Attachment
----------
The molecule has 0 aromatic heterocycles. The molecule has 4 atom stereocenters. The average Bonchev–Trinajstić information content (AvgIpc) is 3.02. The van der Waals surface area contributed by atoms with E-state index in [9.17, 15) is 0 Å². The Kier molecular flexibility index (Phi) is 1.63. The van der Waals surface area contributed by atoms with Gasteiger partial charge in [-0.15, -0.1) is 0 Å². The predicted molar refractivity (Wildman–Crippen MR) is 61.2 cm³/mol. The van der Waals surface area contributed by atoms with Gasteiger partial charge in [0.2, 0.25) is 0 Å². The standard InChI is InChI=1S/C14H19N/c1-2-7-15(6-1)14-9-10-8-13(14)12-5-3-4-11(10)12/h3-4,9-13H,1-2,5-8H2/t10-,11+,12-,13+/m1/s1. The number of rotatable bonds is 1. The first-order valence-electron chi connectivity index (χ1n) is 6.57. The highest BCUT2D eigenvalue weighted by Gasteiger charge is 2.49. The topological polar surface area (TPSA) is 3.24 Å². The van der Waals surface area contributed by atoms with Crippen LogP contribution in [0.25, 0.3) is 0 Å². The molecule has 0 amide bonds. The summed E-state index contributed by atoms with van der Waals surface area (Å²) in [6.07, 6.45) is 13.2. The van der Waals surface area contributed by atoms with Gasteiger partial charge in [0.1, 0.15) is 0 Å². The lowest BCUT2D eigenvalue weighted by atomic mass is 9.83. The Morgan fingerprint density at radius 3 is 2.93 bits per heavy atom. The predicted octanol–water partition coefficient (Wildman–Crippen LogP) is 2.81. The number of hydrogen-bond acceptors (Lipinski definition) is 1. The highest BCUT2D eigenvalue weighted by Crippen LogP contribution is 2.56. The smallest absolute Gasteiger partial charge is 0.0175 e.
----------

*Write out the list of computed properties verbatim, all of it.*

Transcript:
The molecule has 0 aromatic heterocycles. The molecule has 4 atom stereocenters. The average Bonchev–Trinajstić information content (AvgIpc) is 3.02. The van der Waals surface area contributed by atoms with E-state index in [9.17, 15) is 0 Å². The Kier molecular flexibility index (Phi) is 1.63. The van der Waals surface area contributed by atoms with Gasteiger partial charge in [-0.15, -0.1) is 0 Å². The predicted molar refractivity (Wildman–Crippen MR) is 61.2 cm³/mol. The van der Waals surface area contributed by atoms with Gasteiger partial charge in [0.2, 0.25) is 0 Å². The standard InChI is InChI=1S/C14H19N/c1-2-7-15(6-1)14-9-10-8-13(14)12-5-3-4-11(10)12/h3-4,9-13H,1-2,5-8H2/t10-,11+,12-,13+/m1/s1. The number of rotatable bonds is 1. The first-order valence-electron chi connectivity index (χ1n) is 6.57. The highest BCUT2D eigenvalue weighted by Gasteiger charge is 2.49. The topological polar surface area (TPSA) is 3.24 Å². The van der Waals surface area contributed by atoms with Crippen LogP contribution in [0.25, 0.3) is 0 Å². The molecule has 0 amide bonds. The summed E-state index contributed by atoms with van der Waals surface area (Å²) in [6.07, 6.45) is 13.2. The van der Waals surface area contributed by atoms with Gasteiger partial charge in [0.1, 0.15) is 0 Å². The lowest BCUT2D eigenvalue weighted by atomic mass is 9.83. The Morgan fingerprint density at radius 3 is 2.93 bits per heavy atom. The predicted octanol–water partition coefficient (Wildman–Crippen LogP) is 2.81. The number of hydrogen-bond acceptors (Lipinski definition) is 1. The highest BCUT2D eigenvalue weighted by Crippen LogP contribution is 2.56. The smallest absolute Gasteiger partial charge is 0.0175 e.